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ID Date Author Type Category Subject
13040   Mon Jun 5 12:27:34 2017 jigyasaUpdateCamerasAttempt to run camera server Python code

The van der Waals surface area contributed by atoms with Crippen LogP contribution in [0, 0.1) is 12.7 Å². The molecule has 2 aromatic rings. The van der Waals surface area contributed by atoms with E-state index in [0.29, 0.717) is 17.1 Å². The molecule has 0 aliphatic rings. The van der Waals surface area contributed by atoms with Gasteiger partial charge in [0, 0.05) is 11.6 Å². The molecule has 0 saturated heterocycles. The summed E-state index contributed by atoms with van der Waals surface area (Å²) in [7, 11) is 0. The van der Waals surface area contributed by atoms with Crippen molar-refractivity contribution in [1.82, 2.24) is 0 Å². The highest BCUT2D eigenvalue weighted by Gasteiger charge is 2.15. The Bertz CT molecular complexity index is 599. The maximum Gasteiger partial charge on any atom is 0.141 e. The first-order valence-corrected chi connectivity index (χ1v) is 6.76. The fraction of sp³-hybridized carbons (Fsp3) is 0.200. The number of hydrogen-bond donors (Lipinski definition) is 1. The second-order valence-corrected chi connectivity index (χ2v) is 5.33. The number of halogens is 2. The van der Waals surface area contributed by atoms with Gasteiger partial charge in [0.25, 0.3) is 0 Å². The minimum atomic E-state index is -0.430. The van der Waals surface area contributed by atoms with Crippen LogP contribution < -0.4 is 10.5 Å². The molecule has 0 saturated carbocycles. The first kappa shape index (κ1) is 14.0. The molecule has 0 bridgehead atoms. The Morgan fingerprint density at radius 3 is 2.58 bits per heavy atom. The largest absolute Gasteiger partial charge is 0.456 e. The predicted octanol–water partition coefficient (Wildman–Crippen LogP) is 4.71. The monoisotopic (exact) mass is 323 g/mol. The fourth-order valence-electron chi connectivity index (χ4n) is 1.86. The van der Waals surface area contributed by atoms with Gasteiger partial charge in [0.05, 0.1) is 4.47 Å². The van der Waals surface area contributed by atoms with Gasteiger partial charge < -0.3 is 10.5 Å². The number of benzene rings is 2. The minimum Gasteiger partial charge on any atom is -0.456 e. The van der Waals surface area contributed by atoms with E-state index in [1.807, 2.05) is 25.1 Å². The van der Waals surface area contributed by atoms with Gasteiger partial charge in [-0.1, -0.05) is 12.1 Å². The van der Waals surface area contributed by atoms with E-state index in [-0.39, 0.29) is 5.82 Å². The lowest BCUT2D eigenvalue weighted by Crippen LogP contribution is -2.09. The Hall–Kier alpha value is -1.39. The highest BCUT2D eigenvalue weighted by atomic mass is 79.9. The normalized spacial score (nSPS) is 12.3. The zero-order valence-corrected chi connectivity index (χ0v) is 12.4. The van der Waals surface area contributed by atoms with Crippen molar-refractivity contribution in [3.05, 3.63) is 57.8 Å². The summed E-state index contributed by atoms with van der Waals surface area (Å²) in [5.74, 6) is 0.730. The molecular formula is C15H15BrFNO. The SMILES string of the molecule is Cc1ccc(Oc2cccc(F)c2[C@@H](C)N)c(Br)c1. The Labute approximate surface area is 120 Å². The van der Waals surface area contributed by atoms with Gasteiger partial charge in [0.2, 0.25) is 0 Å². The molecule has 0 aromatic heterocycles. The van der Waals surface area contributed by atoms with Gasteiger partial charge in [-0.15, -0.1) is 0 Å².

While attempting to execute the Python/Pylon code for the camera server, camera_server.py, the compiler couldn’t locate the pylon-5.0.5.so file. So I included the path for the required .so file as